More Church of England Cathedrals have announced they are suspending public worship to keep people safe and protect the NHS in the face of rapidly rising infection rates across the country.
Cathedral closures announced to protect the public and NHS.
Worship is available online so people can join in from their own homes. Some cathedrals will open their doors for a limited time during the day for private prayer and reflection– but this will be subject to regular review.
St Paul’s, Southwark, and Chelmsford cathedrals suspended worship following the Mayor of London’s declaration of a Major Incident in the city over the weekend. St Paul’s and Southwark will remain closed but Chelmsford is currently open for a limited period for private prayer and reflection.
More about the closures here.
Ely, Rochester, York Minster, Isle of Man and Salisbury have also taken the decision to close.
Christ Church Oxford, Lincoln, Lichfield, Truro, Wakefield, Hereford, Derby, Blackburn, Liverpool, Norwich, Birmingham, Peterborough and St Asaph from the Church in Wales have all suspended public worship but are currently opening for private prayer and reflection at limited times and days through the week.
Bristol, Chester, Coventry, Leicester, Manchester, Winchester, St Edmundsbury, Wells and Southwell are open for a very limited time, with just one or two services of public worship offered each week, but the situation is being reviewed on a daily basis.
The Very Reverend Adrian Dorber, Dean of Lichfield and Chair of the Association of English Cathedrals, said:
“We have grown increasingly concerned about the rising infection rates in our country and wish to support the stay at home message which is so critical to controlling the virus.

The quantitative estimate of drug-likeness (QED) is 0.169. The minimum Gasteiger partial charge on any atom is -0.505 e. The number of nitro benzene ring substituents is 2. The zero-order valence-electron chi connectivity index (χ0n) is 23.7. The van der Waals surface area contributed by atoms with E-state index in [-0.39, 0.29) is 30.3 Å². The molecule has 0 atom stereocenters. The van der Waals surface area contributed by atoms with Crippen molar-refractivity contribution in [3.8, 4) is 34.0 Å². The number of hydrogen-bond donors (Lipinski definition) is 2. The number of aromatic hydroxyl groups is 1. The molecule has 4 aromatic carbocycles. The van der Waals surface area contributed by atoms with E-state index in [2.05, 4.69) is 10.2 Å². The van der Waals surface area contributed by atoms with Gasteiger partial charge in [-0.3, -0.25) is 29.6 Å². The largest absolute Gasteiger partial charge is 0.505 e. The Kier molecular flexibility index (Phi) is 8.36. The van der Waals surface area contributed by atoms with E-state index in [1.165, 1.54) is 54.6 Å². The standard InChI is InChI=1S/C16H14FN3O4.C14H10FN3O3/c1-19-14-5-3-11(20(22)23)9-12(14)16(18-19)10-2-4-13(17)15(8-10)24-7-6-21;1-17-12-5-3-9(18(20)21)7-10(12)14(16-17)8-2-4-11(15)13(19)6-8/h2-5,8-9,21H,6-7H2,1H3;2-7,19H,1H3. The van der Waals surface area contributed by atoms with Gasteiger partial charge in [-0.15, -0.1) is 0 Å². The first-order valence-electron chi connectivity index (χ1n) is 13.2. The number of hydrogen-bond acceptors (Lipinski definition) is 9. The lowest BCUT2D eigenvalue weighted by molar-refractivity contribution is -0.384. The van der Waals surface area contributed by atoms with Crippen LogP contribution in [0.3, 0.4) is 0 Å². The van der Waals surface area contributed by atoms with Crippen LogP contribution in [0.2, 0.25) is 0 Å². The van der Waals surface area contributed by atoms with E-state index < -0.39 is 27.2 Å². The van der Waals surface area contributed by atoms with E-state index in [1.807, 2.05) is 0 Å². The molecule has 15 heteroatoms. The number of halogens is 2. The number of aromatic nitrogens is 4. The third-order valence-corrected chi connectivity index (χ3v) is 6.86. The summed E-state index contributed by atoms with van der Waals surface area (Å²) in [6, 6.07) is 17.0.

“We are at a unique point in our fight against this pandemic, there is hope in the new vaccines that have become available to us, and we need to tighten our resolve now more than ever to keep each other safe and protect the NHS.
“There will be time again for us to meet, give thanks, to remember, and to grieve, but for now we need to do all we can to protect each other and protect all our front line workers in the NHS, social care and education.
“Cathedrals and churches will be keeping daily patterns of prayer going. They will be at the heart of local initiatives to serve and meet need, including supporting local vaccine clinics.
“And they stand, as they always have done, as silent but permanent signs of God’s presence alongside us.”
All our cathedrals are offering worship online, most offer an online facility to post a prayer or light a virtual candle.
Please check your local cathedral website to find out how to join a service online and for up to date information.